274 F.3d 502 (8th Cir. 2001)
PEGGY S. CREWS, ON BEHALF OF HERSELF AND OTHERS SIMILARLY SITUATED, APPELLANT/CROSS-APPELLEE,
GENERAL AMERICAN LIFE INSURANCE COMPANY, A CORPORATION, APPELLEE/CROSS-APPELLANT.
Nos. 00-3931, 00-3963
UNITED STATES COURT OF APPEALS FOR THE EIGHTH CIRCUIT
Submitted: November 12, 2001
Filed: December 17, 2001
Appeal from the United States District Court for the Eastern District of Missouri.
Before Wollman, Chief Judge, Morris Sheppard Arnold, Circuit Judge, and Smith,1 District Judge.
Morris Sheppard Arnold, Circuit Judge.
Peggy Crews, an employee of General American Life Insurance Company, filed suit against the company in Missouri state court, on behalf of herself and other employees, alleging that General American did not provide them with promised benefits. After General American removed the lawsuit to the United States District Court for the Eastern District of Missouri, the district court denied Ms. Crews's motion to remand.
Ms. Crews then filed an amended complaint containing three counts: Count I alleged a violation of the Employee Retirement Income Security Act (ERISA), see 29 U.S.C. §§ 1001-1461, Count II alleged breach of contract, and Count III alleged misrepresentation. The district court granted General American summary judgment on Count I, and dismissed Counts II and III because, in its judgment, they were preempted by ERISA. We agree with Ms. Crews that removal was improper, and we therefore vacate the district court's judgment and remand the case to the district court with instructions to remand it to the state court for further proceedings.
A defendant has a right to remove a case from state to federal court if the plaintiff's cause of action arose under federal law. See 28 U.S.C. § 1441(b). A cause of action arises under federal law only when the plaintiff's well-pleaded complaint raises issues of federal law, see Louisville and Nashville R.R. Co. v. Mottley, 211 U.S. 149, 152 (1908), so a cause is not removable simply because a federal defense like preemption may be raised in it. See Franchise Tax Bd. v. Construction Laborers Vacation Trust, 463 U.S. 1, 10-12(1983). But the Supreme Court has held that for the purposes of the "well-pleaded complaint" rule federal law "may so completely pre-empt a particular area" that any civil complaint in that area, however it might be pleaded, necessarily raises a federal question. Metropolitan Life Ins. Co. v. Taylor, 481 U.S. 58, 63-64 (1987). The Court has concluded that ERISA is such a law. See id. at 63-67. Common-law causes of action filed in state court that come within the scope of one provision of ERISA, 29 U.S.C. § 1132(a)(1)(B), and that are preempted by another provision, 29 U.S.C. § 1144(a), are removable to federal court. See id. at 64-67.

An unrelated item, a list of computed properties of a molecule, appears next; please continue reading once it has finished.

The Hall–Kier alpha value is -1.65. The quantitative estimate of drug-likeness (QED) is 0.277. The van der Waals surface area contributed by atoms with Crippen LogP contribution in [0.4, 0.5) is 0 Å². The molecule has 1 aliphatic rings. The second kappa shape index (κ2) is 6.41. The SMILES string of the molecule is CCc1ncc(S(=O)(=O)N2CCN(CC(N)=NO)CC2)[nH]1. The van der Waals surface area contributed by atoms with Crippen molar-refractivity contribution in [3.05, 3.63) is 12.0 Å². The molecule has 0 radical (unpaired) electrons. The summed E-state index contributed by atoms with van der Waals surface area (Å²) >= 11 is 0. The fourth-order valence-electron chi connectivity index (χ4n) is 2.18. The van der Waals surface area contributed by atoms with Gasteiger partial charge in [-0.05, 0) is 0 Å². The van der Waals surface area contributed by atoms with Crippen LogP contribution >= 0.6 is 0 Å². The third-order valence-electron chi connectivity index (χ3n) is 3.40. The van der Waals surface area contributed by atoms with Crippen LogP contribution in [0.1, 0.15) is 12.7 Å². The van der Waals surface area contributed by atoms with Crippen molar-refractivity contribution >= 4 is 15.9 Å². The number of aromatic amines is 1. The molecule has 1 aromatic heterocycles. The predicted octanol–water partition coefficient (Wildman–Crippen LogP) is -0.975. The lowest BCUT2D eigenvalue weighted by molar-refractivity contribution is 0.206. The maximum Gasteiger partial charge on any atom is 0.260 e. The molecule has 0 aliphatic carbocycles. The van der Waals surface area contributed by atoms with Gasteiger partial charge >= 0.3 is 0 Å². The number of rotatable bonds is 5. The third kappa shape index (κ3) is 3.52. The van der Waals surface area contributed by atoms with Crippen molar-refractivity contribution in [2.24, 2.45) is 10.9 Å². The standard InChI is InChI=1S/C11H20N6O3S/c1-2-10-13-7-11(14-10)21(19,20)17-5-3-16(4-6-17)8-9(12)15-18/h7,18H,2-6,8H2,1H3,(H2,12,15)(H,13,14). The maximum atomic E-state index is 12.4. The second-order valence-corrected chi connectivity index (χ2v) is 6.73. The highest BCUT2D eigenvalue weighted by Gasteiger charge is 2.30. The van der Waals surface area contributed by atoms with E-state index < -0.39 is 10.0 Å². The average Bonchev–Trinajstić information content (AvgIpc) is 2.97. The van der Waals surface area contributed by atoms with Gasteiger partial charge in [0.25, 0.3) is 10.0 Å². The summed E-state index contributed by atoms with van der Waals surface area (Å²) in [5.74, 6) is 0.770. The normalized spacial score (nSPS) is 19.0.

Section 1132(a)(1)(B) provides that a beneficiary may bring a civil action in federal court to recover benefits due to him or her under the terms of an employee benefit plan. As relevant, § 1144(a), provides that ERISA preempts state laws insofar as they "relate to any employee benefit plan." The central issue in this case is whether General American's alleged promise to provide employees who stayed with the company through a fixed date with benefits was premised on or constituted an employee benefit plan. If so, Ms. Crews's action comes within the scope of § 1132(a)(1)(B) and is preempted by § 1144(a), and hence her action was removable to federal court. If not, then removal was improper.
The district court concluded that the promised benefits were derived from an employee benefit plan because they "were those contained" in General American's "established severance pay plan." We believe, however, that there are significant differences between the benefits allegedly promised to the employees here and the undertakings in General American's established severance pay plan. To begin with, the company's established plan provides for one week of severance pay for each completed year of service for employees who have worked for more than two years; Ms. Crews, in contrast, alleges that she and other employees were promised eight weeks of severance pay in addition to one week of severance for each completed year of service. General American's severance pay policy, moreover, is completely discretionary, whereas the benefits allegedly promised here were not subject to any discretion on the company's part. Finally, the company's severance policy is for employees who have been terminated, but Ms. Crews contends that benefits were promised to her and other employees as a "stay-on bonus" if they remained with the company through a fixed date.